Dagger (Katar)

Metropolitan Museum of Art, New York, NY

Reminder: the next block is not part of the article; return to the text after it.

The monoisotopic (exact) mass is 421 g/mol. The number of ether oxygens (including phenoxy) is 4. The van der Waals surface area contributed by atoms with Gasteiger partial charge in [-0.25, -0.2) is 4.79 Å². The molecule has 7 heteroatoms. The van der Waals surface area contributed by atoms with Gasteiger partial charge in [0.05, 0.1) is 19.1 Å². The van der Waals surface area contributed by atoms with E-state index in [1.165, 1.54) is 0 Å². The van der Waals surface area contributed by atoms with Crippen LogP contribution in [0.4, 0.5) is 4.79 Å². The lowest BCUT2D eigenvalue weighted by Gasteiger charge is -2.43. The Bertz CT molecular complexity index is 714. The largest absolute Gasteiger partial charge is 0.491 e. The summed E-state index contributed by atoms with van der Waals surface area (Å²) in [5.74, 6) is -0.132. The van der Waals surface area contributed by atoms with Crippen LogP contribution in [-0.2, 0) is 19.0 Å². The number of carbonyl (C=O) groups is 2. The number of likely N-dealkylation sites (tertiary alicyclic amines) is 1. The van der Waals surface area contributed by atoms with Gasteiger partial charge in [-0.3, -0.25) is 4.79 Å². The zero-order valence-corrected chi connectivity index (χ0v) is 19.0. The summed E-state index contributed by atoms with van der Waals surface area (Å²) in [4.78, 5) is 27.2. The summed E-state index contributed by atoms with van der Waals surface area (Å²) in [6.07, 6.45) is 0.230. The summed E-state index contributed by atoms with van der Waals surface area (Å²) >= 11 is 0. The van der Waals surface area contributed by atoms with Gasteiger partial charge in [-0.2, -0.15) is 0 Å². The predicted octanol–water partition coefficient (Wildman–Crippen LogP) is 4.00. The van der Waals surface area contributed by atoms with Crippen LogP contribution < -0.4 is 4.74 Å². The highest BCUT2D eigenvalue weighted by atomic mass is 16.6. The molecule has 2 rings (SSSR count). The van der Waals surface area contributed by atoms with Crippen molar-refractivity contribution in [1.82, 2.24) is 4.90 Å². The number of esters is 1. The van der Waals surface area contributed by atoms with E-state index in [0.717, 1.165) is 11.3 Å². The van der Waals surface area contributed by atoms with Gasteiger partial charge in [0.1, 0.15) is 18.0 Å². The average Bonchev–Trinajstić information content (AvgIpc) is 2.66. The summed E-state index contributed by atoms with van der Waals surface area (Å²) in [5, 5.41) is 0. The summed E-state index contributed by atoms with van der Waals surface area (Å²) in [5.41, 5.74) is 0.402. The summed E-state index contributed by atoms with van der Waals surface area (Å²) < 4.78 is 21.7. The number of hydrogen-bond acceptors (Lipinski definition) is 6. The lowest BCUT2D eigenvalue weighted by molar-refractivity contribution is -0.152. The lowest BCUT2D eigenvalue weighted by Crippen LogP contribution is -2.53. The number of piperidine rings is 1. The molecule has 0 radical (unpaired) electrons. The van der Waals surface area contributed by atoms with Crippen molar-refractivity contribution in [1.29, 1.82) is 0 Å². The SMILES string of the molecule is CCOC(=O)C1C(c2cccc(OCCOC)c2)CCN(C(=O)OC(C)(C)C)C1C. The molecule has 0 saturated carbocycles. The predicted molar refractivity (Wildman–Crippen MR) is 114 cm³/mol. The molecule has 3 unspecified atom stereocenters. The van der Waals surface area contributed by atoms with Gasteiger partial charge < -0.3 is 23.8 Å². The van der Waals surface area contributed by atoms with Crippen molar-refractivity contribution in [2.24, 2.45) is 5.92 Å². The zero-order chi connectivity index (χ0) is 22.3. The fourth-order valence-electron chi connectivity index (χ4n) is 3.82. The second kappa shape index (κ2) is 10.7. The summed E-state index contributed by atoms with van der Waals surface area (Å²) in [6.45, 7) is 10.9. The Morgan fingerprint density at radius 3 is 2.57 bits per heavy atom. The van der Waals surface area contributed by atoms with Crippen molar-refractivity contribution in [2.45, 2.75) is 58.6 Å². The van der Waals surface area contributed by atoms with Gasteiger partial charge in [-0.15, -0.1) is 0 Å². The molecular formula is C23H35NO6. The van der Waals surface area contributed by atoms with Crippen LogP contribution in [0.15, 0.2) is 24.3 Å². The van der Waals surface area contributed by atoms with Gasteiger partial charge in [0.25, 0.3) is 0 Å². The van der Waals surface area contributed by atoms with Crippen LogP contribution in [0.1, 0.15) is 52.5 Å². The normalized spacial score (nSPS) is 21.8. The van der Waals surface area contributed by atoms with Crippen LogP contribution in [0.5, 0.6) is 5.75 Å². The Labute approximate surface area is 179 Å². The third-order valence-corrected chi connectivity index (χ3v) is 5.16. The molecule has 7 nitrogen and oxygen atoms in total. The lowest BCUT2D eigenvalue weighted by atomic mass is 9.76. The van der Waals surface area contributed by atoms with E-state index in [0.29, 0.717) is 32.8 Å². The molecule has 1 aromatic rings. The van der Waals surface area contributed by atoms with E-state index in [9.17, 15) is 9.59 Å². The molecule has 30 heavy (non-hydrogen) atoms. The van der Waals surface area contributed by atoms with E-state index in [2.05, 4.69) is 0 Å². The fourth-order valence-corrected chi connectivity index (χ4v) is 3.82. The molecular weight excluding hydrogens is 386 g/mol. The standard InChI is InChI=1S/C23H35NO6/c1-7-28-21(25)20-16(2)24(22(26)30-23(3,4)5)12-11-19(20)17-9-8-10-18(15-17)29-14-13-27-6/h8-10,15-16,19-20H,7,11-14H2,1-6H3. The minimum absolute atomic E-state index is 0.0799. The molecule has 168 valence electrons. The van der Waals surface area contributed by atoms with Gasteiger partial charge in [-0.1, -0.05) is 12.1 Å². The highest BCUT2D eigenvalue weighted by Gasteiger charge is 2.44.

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This dagger is called a katar. It was made in the 17th or 18th century. It has a European straight blade and a South Indian grip. Swords and daggers with imported blades, or local blades fashioned in a European style, were common in Indian weapons of this time. They reflected the increasing European influence in the subcontinent. Katars, like this one, are unique to India. The user puts their fingers through the opening to grip the dagger perpendicularly to the blade. The swordsmith decorated the sides of this particular grip, or flange, with images of the 10 avatars of the Hindu god Vishnu. The smith arranged the incarnations from top to bottom in the order in which they are said to have appeared. The avatars include: Matsya (the Fish), Kūrma (the Tortoise), Varāha (the Boar), Narasimha (the Lion), Vāmana (the Dwarf), Parashurāma (Rāma with the ax), Rāmachandra (or Balarāma, brother of Krishna), Krishna, Buddha, and Kalkin (the Horse or Mounted Warrior), who has not yet come.

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